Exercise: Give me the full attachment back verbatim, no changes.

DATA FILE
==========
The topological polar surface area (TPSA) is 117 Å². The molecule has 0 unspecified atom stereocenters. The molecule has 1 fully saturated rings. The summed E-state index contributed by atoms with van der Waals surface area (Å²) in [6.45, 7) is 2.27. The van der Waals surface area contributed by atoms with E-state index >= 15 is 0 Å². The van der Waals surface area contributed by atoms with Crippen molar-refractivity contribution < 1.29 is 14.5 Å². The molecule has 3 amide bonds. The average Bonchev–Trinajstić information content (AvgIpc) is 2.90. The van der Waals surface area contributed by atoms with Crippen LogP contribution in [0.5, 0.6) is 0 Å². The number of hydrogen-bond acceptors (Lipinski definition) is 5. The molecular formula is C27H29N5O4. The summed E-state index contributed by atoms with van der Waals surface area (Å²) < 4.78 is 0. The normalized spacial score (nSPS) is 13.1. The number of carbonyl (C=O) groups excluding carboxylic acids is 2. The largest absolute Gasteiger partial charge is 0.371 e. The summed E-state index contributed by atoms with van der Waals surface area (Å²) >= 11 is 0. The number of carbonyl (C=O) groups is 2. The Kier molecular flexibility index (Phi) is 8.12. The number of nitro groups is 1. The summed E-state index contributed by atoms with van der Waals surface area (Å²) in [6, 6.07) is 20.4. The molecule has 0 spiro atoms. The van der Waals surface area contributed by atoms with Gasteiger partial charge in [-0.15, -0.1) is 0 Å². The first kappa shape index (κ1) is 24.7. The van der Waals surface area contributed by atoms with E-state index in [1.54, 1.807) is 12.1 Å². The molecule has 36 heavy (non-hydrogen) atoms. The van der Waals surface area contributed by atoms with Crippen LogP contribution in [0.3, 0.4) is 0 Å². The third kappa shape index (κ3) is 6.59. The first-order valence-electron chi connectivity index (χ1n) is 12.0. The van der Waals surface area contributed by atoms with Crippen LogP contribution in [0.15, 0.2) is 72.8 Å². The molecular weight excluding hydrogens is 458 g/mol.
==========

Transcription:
The topological polar surface area (TPSA) is 117 Å². The molecule has 0 unspecified atom stereocenters. The molecule has 1 fully saturated rings. The summed E-state index contributed by atoms with van der Waals surface area (Å²) in [6.45, 7) is 2.27. The van der Waals surface area contributed by atoms with E-state index >= 15 is 0 Å². The van der Waals surface area contributed by atoms with Crippen molar-refractivity contribution < 1.29 is 14.5 Å². The molecule has 3 amide bonds. The average Bonchev–Trinajstić information content (AvgIpc) is 2.90. The van der Waals surface area contributed by atoms with Crippen LogP contribution in [0.5, 0.6) is 0 Å². The number of hydrogen-bond acceptors (Lipinski definition) is 5. The molecular formula is C27H29N5O4. The summed E-state index contributed by atoms with van der Waals surface area (Å²) < 4.78 is 0. The normalized spacial score (nSPS) is 13.1. The number of carbonyl (C=O) groups excluding carboxylic acids is 2. The largest absolute Gasteiger partial charge is 0.371 e. The summed E-state index contributed by atoms with van der Waals surface area (Å²) >= 11 is 0. The number of carbonyl (C=O) groups is 2. The Kier molecular flexibility index (Phi) is 8.12. The number of nitro groups is 1. The summed E-state index contributed by atoms with van der Waals surface area (Å²) in [6, 6.07) is 20.4. The molecule has 0 spiro atoms. The van der Waals surface area contributed by atoms with Gasteiger partial charge in [-0.15, -0.1) is 0 Å². The first kappa shape index (κ1) is 24.7. The van der Waals surface area contributed by atoms with E-state index in [1.54, 1.807) is 12.1 Å². The molecule has 36 heavy (non-hydrogen) atoms. The van der Waals surface area contributed by atoms with Crippen LogP contribution in [0.3, 0.4) is 0 Å². The third kappa shape index (κ3) is 6.59. The first-order valence-electron chi connectivity index (χ1n) is 12.0. The van der Waals surface area contributed by atoms with Crippen LogP contribution in [0.15, 0.2) is 72.8 Å². The molecular weight excluding hydrogens is 458 g/mol.